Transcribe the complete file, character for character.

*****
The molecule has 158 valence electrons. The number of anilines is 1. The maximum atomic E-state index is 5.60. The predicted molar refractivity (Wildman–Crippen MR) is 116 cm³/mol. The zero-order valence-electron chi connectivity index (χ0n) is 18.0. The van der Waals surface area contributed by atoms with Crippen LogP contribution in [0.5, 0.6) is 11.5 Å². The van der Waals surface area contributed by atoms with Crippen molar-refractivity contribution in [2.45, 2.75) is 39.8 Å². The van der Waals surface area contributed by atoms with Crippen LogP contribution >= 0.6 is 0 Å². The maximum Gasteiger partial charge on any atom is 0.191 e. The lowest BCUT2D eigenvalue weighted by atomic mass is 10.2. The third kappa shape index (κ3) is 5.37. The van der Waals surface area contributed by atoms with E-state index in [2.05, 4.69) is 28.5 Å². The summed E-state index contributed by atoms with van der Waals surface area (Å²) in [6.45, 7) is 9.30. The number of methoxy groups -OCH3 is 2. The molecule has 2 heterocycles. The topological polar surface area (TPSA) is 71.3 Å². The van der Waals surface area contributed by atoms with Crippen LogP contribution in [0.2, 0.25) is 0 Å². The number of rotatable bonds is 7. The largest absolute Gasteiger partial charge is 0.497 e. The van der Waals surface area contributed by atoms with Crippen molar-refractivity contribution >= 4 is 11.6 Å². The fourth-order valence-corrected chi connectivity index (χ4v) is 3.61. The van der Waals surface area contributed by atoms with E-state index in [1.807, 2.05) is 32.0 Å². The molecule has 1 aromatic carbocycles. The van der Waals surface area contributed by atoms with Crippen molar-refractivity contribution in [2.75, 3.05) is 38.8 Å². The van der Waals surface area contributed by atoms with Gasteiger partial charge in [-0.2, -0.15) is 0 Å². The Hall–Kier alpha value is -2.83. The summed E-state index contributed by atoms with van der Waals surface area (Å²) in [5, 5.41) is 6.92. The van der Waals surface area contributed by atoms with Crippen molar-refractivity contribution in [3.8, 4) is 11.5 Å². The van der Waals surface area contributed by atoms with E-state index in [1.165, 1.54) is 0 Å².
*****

The molecule has 158 valence electrons. The number of anilines is 1. The maximum atomic E-state index is 5.60. The predicted molar refractivity (Wildman–Crippen MR) is 116 cm³/mol. The zero-order valence-electron chi connectivity index (χ0n) is 18.0. The van der Waals surface area contributed by atoms with Crippen LogP contribution in [0.5, 0.6) is 11.5 Å². The van der Waals surface area contributed by atoms with Crippen molar-refractivity contribution in [2.45, 2.75) is 39.8 Å². The van der Waals surface area contributed by atoms with Crippen LogP contribution >= 0.6 is 0 Å². The maximum Gasteiger partial charge on any atom is 0.191 e. The lowest BCUT2D eigenvalue weighted by atomic mass is 10.2. The third kappa shape index (κ3) is 5.37. The van der Waals surface area contributed by atoms with E-state index in [2.05, 4.69) is 28.5 Å². The summed E-state index contributed by atoms with van der Waals surface area (Å²) in [6.45, 7) is 9.30. The number of methoxy groups -OCH3 is 2. The molecule has 2 heterocycles. The topological polar surface area (TPSA) is 71.3 Å². The van der Waals surface area contributed by atoms with Crippen LogP contribution in [0.2, 0.25) is 0 Å². The number of rotatable bonds is 7. The largest absolute Gasteiger partial charge is 0.497 e. The van der Waals surface area contributed by atoms with Crippen molar-refractivity contribution >= 4 is 11.6 Å². The fourth-order valence-corrected chi connectivity index (χ4v) is 3.61. The van der Waals surface area contributed by atoms with E-state index in [1.807, 2.05) is 32.0 Å². The molecule has 1 aromatic carbocycles. The van der Waals surface area contributed by atoms with Crippen molar-refractivity contribution in [2.75, 3.05) is 38.8 Å². The van der Waals surface area contributed by atoms with Gasteiger partial charge in [-0.2, -0.15) is 0 Å². The Hall–Kier alpha value is -2.83. The summed E-state index contributed by atoms with van der Waals surface area (Å²) in [5, 5.41) is 6.92. The van der Waals surface area contributed by atoms with Crippen molar-refractivity contribution in [3.8, 4) is 11.5 Å². The van der Waals surface area contributed by atoms with E-state index in [1.165, 1.54) is 0 Å².